Analyst's Recommendation. Because the CDC does not have the basic framework for utilization review, we believe that the proposal is premature and recommend that the 19 proposed positions be deleted.
We recommend the enactment of legislation to allow the CDC to contract with the California Medical Assistance Commission (CMAC) to negotiate contracts for inmate medical services. We further recommend that the CDC and the CMAC report to the Legislature, prior to budget hearings, on an estimate of savings that can be realized from using CMAC.
Background. Some of the department's inmate medical services are provided through contracts with community providers. The department contracts with local hospitals, laboratories, pharmaceutical companies, medical equipment suppliers, and specialist health care providers to provide services that are not available within departmental infirmaries and hospitals. The department's budget for contract medical services for 1995-96 is proposed at $88 million.
Departmental Contract Negotiations. The CDC's Health Care Services Division has begun negotiating contract rates with various providers. The division has contracted with six hospitals that provide inpatient care and other services for approximately 49 percent of the CDC's annual inpatient hospital volume. The department reports that savings realized from these negotiations offset other contract medical costs that have increased in the current year.
Department Should Utilize Services of CMAC. In last year's Analysis, we recommended that the department consider contracting with the California Medical Assistance Commission (CMAC) to negotiate its contracts for hospital and related services. The CMAC negotiates contracts on behalf of the state with hospitals, county health systems, and health care plans that provide services to Medi-Cal recipients. Many of the agencies that CMAC contracts with also provide services to CDC inmates. The CMAC has many years of experience in contract negotiations, and more importantly, its Medi-Cal contracting experience allows it to negotiate with knowledge of the most favorable rates that many hospitals will accept. The Legislature adopted Budget Act language in the 1994 Budget Act directing the CMAC to provide the department with assistance in negotiating contracts, and reduced the CDC budget for 1994-95 by $3 million to account for expected contract savings.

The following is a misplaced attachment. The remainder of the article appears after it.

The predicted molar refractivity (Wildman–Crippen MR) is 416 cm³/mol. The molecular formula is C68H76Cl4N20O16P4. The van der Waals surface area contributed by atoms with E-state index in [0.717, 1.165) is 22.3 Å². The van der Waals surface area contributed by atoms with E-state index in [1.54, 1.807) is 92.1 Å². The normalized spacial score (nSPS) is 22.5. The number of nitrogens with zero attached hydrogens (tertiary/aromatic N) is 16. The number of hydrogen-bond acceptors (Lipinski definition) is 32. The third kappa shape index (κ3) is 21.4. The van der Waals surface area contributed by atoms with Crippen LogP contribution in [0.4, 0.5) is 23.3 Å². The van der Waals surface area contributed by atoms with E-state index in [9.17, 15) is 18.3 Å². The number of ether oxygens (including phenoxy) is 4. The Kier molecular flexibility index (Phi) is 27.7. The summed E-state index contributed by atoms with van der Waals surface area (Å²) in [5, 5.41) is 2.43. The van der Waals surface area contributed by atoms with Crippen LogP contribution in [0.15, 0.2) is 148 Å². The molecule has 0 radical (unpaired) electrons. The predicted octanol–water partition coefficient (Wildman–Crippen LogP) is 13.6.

The CDC has not contracted with CMAC because, according to the CDC, the CDC's contract rates are not confidential (as are Medi-Cal contract rates). Although not required, confidentiality of rates would improve the ability of negotiators to obtain the most favorable rates from competitive contractors. When contractors know what the department pays one contractor it is difficult to negotiate lower rates. The CDC sponsored legislation last year that would have resolved this issue, but it was not enacted. As a consequence, the DOF has restored the $3 million to the CDC's current year budget and included it in the department's baseline budget for 1995-96.
Analyst's Recommendation. We continue to believe that the CMAC has the ability to more effectively negotiate favorable contract rates than negotiators for the CDC. In addition, we question whether the department's proposed legislation to allow confidentiality in the rates is required in order for the CMAC to negotiate on behalf of the CDC. In order to address CDC's concerns, however, we recommend the enactment of legislation that removes any obstacles for the CMAC to negotiate for the department.
We also continue to believe that the department could incur significant General Fund savings from using CMAC. Thus, we recommend that the CDC and the CMAC report to the Legislature, prior to budget hearings, on the amount of savings that may be realized in the budget year resulting from CMAC negotiating on behalf of the CDC.